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Where Dungeons & Dragons meets 3D printing

Wednesday, 27 August 2014 | By Kye White

Melbourne startup Creo Ludio wants to unlock the potential of 3D printing by offering a tool for users to easily design all sorts of customisable objects, starting with Dungeons & Dragons characters.


The startup has developed a web based app that allows its users to create a product that can be printed in 3D. For the time being, Creo Ludio is concentrating solely on Dungeons & Dragons, giving players the ability to customise and create their own characters, using a base model and various customisation options.


Creo Ludio co-founder Timothy Ebeling says without customisation tools, 3D printing loses much of its value.


“There’s no point making a mass produced article in a custom technique,” he says.


“It has to be custom designed in order to get the maximum value out of it. The question is how do you simplify that and at what point is custom still custom.”


The startup utilises WebGL which gives users the ability to access 3D graphics in a web browser, technology which co-founder Chris Bartlett says is underutilised.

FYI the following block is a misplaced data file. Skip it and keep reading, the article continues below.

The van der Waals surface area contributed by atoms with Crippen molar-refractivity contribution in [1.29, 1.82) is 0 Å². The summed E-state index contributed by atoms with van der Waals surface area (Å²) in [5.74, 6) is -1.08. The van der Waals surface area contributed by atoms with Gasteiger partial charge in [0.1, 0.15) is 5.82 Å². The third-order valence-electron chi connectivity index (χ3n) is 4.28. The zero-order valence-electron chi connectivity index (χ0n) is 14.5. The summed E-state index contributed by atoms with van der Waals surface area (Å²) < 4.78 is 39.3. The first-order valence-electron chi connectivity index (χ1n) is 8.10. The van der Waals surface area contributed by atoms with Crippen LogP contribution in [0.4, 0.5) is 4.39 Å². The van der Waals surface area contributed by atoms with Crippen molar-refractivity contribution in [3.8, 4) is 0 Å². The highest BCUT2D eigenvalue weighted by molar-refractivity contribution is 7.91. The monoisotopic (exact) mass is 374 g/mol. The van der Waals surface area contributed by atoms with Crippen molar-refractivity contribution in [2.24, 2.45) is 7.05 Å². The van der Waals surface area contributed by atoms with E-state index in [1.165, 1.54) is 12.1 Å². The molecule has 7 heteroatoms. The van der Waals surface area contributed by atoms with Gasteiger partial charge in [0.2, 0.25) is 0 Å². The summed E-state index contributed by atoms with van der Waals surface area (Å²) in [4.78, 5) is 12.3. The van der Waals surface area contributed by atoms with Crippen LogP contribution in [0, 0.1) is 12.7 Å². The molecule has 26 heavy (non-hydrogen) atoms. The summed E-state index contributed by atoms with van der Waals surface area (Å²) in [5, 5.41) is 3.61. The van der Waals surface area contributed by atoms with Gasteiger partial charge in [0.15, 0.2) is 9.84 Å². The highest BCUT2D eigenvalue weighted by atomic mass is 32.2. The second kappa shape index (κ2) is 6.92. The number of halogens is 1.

“I was really intrigued by the idea of building something like this for the web, because of the potential for accessibility,” say Bartlett.


“(WebGL) is this really understated technology that not many people have really specialised in.”


The startup is currently in beta, with plans to launch at PAX Australia in late October. So far it’s sold four units, with another 60 “on the books”.


Currently Creo Ludio doesn’t allow its customers to print their objects themselves, but as 3D printers become more prevalent in the future, they say this will likely change.


The team is aware of at least one other Dungeons & Dragons character builder startup, but they aren’t concerned about competition.


“That’s not our product, our product is something that allows you to design a product for 3D printing, Dungeons and Dragons is the first instance, but there’ll be a whole bunch after that,” Ebeling says.


“It might be sunglasses, it might be earphones that customise to that shape of your ear, it could be anything.”


The Creo Ludio team has been bootstrapping the startup, and while they’re not actively seeking investment, they say that it could change by the end of the year.


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